This article has Open Peer Review reports available.
Thyroid axis function after in-patient treatment of acute psychosis with antipsychotics: a naturalistic study
© Bunevicius et al.; licensee BioMed Central Ltd. 2014
Received: 10 April 2014
Accepted: 26 September 2014
Published: 8 October 2014
Endocrine function in psychiatric patients may be affected by mental disorder itself as well as by antipsychotic medications.
The aim of this naturalistic observational study was to determine if treatment of acute psychotic episode with antipsychotic medication affects thyroid axis hormone concentrations and if such changes are associated with symptomatic improvement.
Eighty six adult acute psychotic patients, consecutively admitted to a mental hospital, were recruited for the study. All patients were physically healthy and without thyroid disease. During the hospitalization period all study patients received treatment with antipsychotic medication according to clinical need. Severity of the psychotic episode was evaluated using the Brief Psychiatric Rating Scale (BPRS) and venous blood samples were drawn for analysis of free triiodothyronine (FT3), free thyroxine (FT4), and thyroid stimulating hormone (TSH) concentrations on the day of admission and on the day of discharge from the hospital.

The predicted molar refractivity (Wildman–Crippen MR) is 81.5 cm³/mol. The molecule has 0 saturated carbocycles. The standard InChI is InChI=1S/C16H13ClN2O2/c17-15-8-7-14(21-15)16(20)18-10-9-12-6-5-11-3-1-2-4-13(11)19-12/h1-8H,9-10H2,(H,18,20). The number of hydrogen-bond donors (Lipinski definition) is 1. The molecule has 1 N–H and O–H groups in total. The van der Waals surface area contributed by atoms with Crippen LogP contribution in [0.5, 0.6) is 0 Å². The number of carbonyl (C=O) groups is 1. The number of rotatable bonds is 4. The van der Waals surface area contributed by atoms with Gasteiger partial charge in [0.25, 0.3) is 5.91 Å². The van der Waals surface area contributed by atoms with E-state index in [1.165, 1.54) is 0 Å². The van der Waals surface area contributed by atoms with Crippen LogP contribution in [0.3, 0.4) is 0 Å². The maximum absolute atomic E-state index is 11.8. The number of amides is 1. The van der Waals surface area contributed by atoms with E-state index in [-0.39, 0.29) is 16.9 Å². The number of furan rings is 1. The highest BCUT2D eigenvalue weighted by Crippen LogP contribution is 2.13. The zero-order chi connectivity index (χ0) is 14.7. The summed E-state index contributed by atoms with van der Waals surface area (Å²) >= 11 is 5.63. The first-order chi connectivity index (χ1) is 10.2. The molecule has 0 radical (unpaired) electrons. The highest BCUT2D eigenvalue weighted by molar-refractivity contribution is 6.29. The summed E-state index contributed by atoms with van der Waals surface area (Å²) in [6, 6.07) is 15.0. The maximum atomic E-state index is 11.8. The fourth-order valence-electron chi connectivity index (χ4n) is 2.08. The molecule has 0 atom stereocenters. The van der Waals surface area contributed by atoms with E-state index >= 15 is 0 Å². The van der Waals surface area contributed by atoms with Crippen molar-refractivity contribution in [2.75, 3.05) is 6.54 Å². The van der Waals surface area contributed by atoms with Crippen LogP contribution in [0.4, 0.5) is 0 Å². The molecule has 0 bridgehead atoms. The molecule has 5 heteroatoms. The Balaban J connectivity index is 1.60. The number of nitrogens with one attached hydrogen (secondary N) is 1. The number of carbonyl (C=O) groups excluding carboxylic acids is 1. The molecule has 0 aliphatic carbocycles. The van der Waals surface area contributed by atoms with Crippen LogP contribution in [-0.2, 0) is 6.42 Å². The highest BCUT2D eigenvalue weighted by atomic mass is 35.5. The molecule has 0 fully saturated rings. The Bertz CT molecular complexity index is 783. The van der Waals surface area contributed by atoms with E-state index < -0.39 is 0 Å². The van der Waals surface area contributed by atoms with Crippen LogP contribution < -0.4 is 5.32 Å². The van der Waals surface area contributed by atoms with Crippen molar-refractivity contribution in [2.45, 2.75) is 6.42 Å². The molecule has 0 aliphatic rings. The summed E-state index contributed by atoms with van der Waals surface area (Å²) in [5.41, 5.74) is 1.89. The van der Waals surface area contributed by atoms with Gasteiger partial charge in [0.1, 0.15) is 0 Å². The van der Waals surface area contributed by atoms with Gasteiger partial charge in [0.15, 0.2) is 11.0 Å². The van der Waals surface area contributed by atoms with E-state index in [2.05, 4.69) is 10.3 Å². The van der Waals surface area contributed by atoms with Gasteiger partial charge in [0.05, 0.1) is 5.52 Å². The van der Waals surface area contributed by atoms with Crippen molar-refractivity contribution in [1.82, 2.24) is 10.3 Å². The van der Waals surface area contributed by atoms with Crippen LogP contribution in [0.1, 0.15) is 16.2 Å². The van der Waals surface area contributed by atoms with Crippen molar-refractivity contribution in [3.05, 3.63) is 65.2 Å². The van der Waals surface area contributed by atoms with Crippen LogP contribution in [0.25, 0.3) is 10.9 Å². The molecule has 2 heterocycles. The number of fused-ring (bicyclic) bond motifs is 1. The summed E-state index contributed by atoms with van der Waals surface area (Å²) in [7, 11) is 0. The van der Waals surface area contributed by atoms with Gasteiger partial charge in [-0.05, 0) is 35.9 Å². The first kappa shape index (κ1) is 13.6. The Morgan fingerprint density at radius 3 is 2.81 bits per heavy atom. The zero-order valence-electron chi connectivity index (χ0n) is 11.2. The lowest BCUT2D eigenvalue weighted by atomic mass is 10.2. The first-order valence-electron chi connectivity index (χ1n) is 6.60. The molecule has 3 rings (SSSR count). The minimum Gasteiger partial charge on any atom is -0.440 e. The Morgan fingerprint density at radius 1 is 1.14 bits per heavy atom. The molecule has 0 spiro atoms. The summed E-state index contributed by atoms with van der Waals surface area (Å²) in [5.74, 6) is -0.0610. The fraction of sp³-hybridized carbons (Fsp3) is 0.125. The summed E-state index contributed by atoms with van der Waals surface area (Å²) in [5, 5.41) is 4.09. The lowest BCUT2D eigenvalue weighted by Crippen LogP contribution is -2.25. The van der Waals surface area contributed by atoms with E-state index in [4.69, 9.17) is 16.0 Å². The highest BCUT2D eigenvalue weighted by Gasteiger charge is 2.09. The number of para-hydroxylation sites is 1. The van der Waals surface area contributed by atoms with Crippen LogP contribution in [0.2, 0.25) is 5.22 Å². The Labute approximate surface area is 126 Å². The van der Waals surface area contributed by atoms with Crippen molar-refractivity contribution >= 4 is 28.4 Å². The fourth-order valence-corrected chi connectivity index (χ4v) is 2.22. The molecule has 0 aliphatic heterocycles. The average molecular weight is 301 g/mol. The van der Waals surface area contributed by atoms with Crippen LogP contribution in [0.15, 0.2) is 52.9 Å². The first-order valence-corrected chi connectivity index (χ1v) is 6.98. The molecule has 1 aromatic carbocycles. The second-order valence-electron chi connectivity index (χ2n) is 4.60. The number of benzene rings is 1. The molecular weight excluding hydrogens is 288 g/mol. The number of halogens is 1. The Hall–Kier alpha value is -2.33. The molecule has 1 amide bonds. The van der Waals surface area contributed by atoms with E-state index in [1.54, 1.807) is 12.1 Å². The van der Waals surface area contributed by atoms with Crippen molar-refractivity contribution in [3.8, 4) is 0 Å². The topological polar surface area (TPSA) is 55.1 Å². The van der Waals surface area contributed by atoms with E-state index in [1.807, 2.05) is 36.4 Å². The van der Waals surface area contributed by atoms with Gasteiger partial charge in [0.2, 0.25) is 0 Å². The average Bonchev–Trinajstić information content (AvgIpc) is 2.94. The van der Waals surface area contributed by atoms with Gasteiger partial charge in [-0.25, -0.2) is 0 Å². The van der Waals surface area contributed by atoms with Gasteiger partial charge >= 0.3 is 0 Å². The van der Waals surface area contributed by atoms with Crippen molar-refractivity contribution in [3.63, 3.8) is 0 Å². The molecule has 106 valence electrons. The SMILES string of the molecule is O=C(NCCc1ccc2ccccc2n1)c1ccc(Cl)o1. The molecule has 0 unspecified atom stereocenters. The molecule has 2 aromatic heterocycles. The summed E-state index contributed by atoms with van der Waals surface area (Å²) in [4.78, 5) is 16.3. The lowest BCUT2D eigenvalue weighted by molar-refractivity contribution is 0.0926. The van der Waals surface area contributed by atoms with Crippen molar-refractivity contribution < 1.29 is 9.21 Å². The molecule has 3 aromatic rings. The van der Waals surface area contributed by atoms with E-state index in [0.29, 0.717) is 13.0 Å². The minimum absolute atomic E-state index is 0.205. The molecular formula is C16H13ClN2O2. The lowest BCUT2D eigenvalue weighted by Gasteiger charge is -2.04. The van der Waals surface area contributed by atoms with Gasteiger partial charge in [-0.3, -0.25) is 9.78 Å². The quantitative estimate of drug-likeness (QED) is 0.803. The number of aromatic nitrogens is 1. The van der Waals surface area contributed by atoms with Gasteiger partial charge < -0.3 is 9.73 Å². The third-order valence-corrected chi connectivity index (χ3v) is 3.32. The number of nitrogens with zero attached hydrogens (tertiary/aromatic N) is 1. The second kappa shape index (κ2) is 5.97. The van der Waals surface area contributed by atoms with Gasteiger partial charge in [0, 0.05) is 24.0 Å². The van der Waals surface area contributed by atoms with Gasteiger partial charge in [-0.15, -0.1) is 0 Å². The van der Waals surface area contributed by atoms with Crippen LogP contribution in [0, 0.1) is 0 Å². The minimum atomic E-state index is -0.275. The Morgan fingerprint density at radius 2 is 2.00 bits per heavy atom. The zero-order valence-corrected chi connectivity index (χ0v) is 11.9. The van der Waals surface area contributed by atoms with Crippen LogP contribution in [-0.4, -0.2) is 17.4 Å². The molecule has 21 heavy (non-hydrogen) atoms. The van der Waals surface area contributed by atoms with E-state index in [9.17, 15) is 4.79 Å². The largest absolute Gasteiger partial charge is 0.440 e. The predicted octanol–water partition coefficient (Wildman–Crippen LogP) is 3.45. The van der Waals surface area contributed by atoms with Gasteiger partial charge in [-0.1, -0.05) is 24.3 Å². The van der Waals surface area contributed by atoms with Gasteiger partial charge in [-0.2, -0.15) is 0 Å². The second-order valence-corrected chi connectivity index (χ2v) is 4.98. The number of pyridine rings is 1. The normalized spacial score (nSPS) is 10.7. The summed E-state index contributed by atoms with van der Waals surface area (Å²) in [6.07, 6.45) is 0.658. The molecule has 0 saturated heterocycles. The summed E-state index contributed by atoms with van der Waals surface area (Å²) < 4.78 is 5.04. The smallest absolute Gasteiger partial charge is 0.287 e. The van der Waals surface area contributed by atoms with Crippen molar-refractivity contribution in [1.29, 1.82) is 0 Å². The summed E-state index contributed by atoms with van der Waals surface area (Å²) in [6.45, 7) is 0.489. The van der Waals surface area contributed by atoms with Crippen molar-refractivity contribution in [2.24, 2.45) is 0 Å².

Antipsychotic drug treatment was associated with decrease of mean FT3 (p < 0.001) and FT4 (p = 0.002) concentrations; and with increase of mean TSH (p = 0.016) concentrations. Changes in thyroid hormone concentrations were mostly predicted by baseline hormone concentrations. Individual changes were not limited to decrease in high hormone concentrations; in patients who had low FT3 or FT4 concentrations, treatment resulted in increase in concentrations. Such an increase was established in one-quarter of patients for FT3 concentrations and in one-third of patients for FT4 concentrations. Fall in FT4 concentrations negatively correlated with the improvement in the BPRS score (r = -0.235, p = 0.023).
The study indicates that antipsychotic treatment resulted in a decrease in mean FT3 concentrations and in an increase in mean TSH concentrations after recovery from acute psychosis. Symptomatic improvement was less evident in patients who experienced a decrease in FT4 concentrations.
KeywordsPsychosis Thyroxine Triiodothyronine Thyroid stimulating hormone Treatment Antipsychotics
Acute psychoses, including schizophrenia, have a life time prevalence of 2-3% in the general population . Patients suffer decrease in social functioning and quality of life, and society suffers a huge economic burden .